Rose Run Park a staple during pandemic

Sarah Sole
ThisWeek group
Lori Bower leads a yoga class at Rose Run Park on Sept. 28. The class is organized by Healthy New Albany. Rose Run Park has been used for several outdoor activities during the COVID-19 coronavirus pandemic.

Since the summer months, Healthy New Albany programs have had something of a bonus for the senses: Participants can feel the breeze, hear the leaves rustling and smell the open air, said executive director Angela Douglas.

Nature, she said, changes one’s perspective. 

“It’s transformational,” she said.

Through summer and into fall, the bulk of the nonprofit’s programs have been outside, Douglas said. Most have been held at Rose Run Park, and the remainder have been held outside at the Philip Heit Center for Healthy New Albany and on private property, she said.

The organization’s use of Rose Run Park is just one example of how the space is being used as groups creatively find ways to maintain safety during the COVID-19 coronavirus pandemic.

Douglas said the pandemic played into Healthy New Albany's decision to hold programs at Rose Run Park. As a public-health agency, the organization wanted to both set an example and do the right thing regarding safely operating during the pandemic, she said.

“Outside seemed to be the preference,” she said.

Rose Run Park’s proximity led them there, Douglas said. Rose Run Park is part of the Rose Run stream corridor that runs mostly parallel to Dublin-Granville Road through New Albany, and it is across Dublin-Granville from the New Albany-Plain Local School District campus.

Staff members found a flat area under a giant oak tree that was perfect for programs, she said. It is near the bridge connecting the Heit Center parking lot to the park, she said.

Such programs as Urban Zen and Yoga in the Park have been held there, Douglas said.

Barb Carruthers of New Albany participates in a yoga class at Rose Run Park on Sept. 28. The class is organized by Healthy New Albany. Rose Run Park has been used for several outdoor activities during the COVID-19 coronavirus pandemic.

As weather permits, Healthy New Albany will continue to use the park.  

Douglas said chair yoga would continue through October, and mindful nature walks would be held year-round, she said.

Late this month and into early next, Healthy New Albany will look to local churches to help bring events indoors, with smaller-sized classes than normal, she said.

The park is a relatively new option for programs and events.

The revitalized 8-acre Rose Run Park opened in late 2019, and it is open daily to residents, said New Albany spokesman Scott McAfee.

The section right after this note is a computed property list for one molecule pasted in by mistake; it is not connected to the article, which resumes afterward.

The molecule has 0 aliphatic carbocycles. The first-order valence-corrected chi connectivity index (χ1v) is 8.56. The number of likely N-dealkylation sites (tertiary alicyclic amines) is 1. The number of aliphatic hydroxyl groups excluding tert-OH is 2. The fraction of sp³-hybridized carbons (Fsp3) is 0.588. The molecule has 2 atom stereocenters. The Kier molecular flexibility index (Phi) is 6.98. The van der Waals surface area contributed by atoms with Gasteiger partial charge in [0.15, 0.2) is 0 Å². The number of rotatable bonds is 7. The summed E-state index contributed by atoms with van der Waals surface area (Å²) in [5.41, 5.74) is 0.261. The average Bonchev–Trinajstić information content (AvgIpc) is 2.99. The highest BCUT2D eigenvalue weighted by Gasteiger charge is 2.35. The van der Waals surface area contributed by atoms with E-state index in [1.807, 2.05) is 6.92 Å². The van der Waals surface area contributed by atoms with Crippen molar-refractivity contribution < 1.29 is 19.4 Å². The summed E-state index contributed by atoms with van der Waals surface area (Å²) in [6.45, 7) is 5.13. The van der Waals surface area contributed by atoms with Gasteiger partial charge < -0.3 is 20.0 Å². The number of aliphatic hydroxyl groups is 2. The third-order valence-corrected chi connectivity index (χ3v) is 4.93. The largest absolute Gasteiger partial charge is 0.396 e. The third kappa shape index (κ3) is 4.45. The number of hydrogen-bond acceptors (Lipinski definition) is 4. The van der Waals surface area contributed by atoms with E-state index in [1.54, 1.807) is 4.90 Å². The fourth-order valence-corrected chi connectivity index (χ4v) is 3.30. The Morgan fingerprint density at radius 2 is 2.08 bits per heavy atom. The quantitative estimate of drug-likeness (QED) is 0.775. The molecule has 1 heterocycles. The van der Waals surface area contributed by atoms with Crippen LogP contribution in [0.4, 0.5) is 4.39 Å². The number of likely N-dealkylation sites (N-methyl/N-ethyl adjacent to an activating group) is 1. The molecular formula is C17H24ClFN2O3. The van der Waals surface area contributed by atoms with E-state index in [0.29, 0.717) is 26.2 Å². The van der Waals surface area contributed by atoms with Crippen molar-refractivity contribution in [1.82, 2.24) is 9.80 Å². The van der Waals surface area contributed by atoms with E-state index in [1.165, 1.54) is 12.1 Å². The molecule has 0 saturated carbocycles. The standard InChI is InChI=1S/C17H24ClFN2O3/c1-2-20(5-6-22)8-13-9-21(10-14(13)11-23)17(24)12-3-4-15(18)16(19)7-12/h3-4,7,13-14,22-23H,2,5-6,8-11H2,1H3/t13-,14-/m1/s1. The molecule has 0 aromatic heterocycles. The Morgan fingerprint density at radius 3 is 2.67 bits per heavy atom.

Related story:Rose Run Park opens for New Albany residents

Amenities include a children’s play area, a birch walk, trails and bridges, wildflowers, sitting areas, a place for simple bicycle maintenance and the Marx Library Garden, he said.

Although park use would have been substantial regardless of the pandemic, during these past six months, residents have looked for ways to get out of their homes, McAfee said.

“Exercising and going to local parks is one of those ways,” he said.

The park would have been dedicated at this year’s New Albany Founders Day festival, which was canceled because of the pandemic, McAfee said. The city rescheduled it for Founders Day in 2021, which will include a Rose Run 5K planned by Healthy New Albany, he said.

Although Founders Day was canceled, Rose Run Park became home to another annual event that was able to be salvaged.

On Aug. 2, the New Albany Chamber of Commerce held its annual Taste of New Albany at Rose Run Park, but the event was smaller than in years past and featured socially distanced tables and vendors.

Chamber executive director Cherie Nelson said Rose Run Park’s size allowed the organization to spread out enough to pull off the small event. A small chamber committee also used the park as a meeting spot earlier in the summer, socially distanced and wearing masks, she said.

The chamber is discussing holding an outdoor arts and music festival at the park in 2021, Nelson said.

Becki Crowell of Galena participates in a yoga class at Rose Run Park on Sept. 28. The class is organized by Healthy New Albany. Rose Run Park has been used for several outdoor activities during the COVID-19 coronavirus pandemic.

Another community organization, the New Albany Symphony Orchestra, also used Rose Run Park to open its season Sept. 26.

Heather Garner, executive director of the symphony orchestra, said guidance from the state about audience sizes for shows came in early September. Organizers learned that each performance could only be at 15% capacity – 118 people at the Jeanne B. McCoy Community Center for the Arts, as opposed to the 786 people who typically attend shows, she said. 

Because organizers needed more time to plan how to hold their indoor performances safely, they delayed indoor shows until December, she said. Subscriptions still are on sale at newalbanysymphony.com.

Meanwhile, the Sept. 26 opening included three sold-out outdoor performances of "Aesop’s Fables" at the Marx Library Garden, Garner said.

It was the first time the musicians had been back together since March, she said.

“It was nice to get back together,” Garner said.

A summer season for the symphony orchestra also is planned next year at the park, she said.

ssole@thisweeknews.com 

@ThisWeekSarah

Lori Bower leads a yoga class at Rose Run Park on Sept. 28. The class is organized by Healthy New Albany. Rose Run Park has been used for several outdoor activities during the COVID-19 coronavirus pandemic.